This month we talk with director Sean Wehrli about his music video for Clans - Glendale

The dark music video Glendale gives the viewer a glimpse of real life in Detroit, via vignettes featuring people, places and dance choreography.

Can you tell us a little about your background and your route into directing?

I've wanted to make music videos since I saw the work of Anton Corbijn, Spike Jonze, and Michel Gondry in high school. So I went to SCAD and studied Design/Animation. From there I went straight to LA and worked under Kyle Cooper creating movie title sequences and interfaces. I began developing my live action and photography career in Tandem with my Design/animation work. 

I have directed many live action and animated music videos selected by various festivals including SXSW and Cleveland International Film Festival. I directed the stage graphics for one of Lil Wayne's tours. Flew to Spain to photograph a Zara editorial, shot a W mag editorial and the met gala. 

Would you say you have a directing style? How did you arrive at it?

I will always be improving on my style, but I'm starting to focus on imperfect, human, emotional, and dark cinematic. I prefer to shoot photos and video with film whenever possible.

Clans – Glendale

powered by Source

Unlock full credits and more with a Source + shots membership.

powered by Source
Credits powered by Source

Did you study filmmaking? How did you learn your craft? 

 I studied Design and Animation, but was simultaneously passionate about filmmaking. Constantly shooting my own stuff and watching movies obsessively.

What was the inspiration for Glendale?

Detroit, drawing a strong connection between the people and the landscape, and trying to understand what would drive someone to commit murder.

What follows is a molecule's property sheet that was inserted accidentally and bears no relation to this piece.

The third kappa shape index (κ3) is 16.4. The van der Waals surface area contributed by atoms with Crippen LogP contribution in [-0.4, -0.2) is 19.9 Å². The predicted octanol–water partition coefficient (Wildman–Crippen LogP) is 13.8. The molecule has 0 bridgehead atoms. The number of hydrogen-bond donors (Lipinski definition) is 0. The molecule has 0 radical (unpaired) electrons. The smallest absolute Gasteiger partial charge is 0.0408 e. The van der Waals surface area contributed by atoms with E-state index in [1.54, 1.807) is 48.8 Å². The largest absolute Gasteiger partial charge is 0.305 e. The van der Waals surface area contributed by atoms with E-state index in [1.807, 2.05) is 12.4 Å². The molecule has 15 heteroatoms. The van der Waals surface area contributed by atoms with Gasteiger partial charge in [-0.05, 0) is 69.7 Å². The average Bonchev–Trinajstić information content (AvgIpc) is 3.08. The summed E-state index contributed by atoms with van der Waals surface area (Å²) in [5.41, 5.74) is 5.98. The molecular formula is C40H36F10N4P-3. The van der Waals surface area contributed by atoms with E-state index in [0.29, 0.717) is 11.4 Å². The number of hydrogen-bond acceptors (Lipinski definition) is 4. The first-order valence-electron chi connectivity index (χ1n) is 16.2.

What other directors' work do you admire? What is it that stands out?

Anton Corbijn's work is raw, dark and imperfect with great composition and contrast. He was strictly photo and music video and then made his first narrative Control which is one of my favourites. Dark, human and gets to the soul of Ian Curtis. He was made to make it because he knew the band personally before they were famous.

ABOVE: Behind the scenes on set.

Where do you find the inspiration for your projects? 

Settings, people, movies, books, feelings.

What were the biggest challenges you faced in pulling this project together?

Everything is a challenge when making any type of film, which is part of why I love it. Writing, Casting, scouting, producing, editing. Every step presents big hurdles and it's easy to give up at any stage. 

The one I remember specifically was first cut not working at all and finally deciding to fly back to Detroit and shoot tons of location stuff. It was exactly what was missing and brought it home.

Click image to enlarge
ABOVE: Stills from the shoot

How long was the shoot and what was the most challenging aspect of the project?

Three days with full crew, then returned by myself for three more days of shooting location. See previous question for challenges.

What have you learned during the process of making the film?

The more preparation the better, ideally a full animatic to prove your edit is sound before even shooting. Filmmaking is half learning how to improvise and pivot to take advantage of circumstance.

What are your hopes and plans for the future?

Just to keep creating in whatever form that takes. More photography, more music videos and a short film soon. Commercial work as well of course.